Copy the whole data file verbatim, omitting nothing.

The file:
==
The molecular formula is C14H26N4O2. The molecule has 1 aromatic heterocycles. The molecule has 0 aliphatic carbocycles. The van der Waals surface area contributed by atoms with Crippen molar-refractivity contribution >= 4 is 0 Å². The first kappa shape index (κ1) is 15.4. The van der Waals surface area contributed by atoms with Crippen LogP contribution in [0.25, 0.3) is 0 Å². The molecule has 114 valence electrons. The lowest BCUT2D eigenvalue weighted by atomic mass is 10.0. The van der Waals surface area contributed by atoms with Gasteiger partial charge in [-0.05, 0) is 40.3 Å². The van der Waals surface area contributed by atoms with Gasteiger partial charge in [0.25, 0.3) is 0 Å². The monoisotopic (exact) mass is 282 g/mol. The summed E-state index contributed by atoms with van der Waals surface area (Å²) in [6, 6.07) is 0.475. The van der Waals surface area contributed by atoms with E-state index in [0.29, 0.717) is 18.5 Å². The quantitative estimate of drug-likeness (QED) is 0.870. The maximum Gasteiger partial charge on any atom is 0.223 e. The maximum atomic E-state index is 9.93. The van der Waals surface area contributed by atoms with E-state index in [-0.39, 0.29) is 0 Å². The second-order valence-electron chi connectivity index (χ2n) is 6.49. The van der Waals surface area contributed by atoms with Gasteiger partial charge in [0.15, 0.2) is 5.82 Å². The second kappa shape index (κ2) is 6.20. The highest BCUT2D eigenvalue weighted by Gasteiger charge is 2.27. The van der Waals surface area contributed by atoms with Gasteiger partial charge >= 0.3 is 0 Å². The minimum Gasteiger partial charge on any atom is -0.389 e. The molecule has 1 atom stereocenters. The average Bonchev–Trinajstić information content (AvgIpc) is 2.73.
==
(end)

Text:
The molecular formula is C14H26N4O2. The molecule has 1 aromatic heterocycles. The molecule has 0 aliphatic carbocycles. The van der Waals surface area contributed by atoms with Crippen molar-refractivity contribution >= 4 is 0 Å². The first kappa shape index (κ1) is 15.4. The van der Waals surface area contributed by atoms with Crippen LogP contribution in [0.25, 0.3) is 0 Å². The molecule has 114 valence electrons. The lowest BCUT2D eigenvalue weighted by atomic mass is 10.0. The van der Waals surface area contributed by atoms with Gasteiger partial charge in [-0.05, 0) is 40.3 Å². The van der Waals surface area contributed by atoms with Gasteiger partial charge in [0.25, 0.3) is 0 Å². The monoisotopic (exact) mass is 282 g/mol. The summed E-state index contributed by atoms with van der Waals surface area (Å²) in [6, 6.07) is 0.475. The van der Waals surface area contributed by atoms with E-state index in [0.29, 0.717) is 18.5 Å². The quantitative estimate of drug-likeness (QED) is 0.870. The maximum Gasteiger partial charge on any atom is 0.223 e. The maximum atomic E-state index is 9.93. The van der Waals surface area contributed by atoms with E-state index in [-0.39, 0.29) is 0 Å². The second-order valence-electron chi connectivity index (χ2n) is 6.49. The van der Waals surface area contributed by atoms with Gasteiger partial charge in [0.15, 0.2) is 5.82 Å². The second kappa shape index (κ2) is 6.20. The highest BCUT2D eigenvalue weighted by Gasteiger charge is 2.27. The van der Waals surface area contributed by atoms with Gasteiger partial charge >= 0.3 is 0 Å². The minimum Gasteiger partial charge on any atom is -0.389 e. The molecule has 1 atom stereocenters. The average Bonchev–Trinajstić information content (AvgIpc) is 2.73.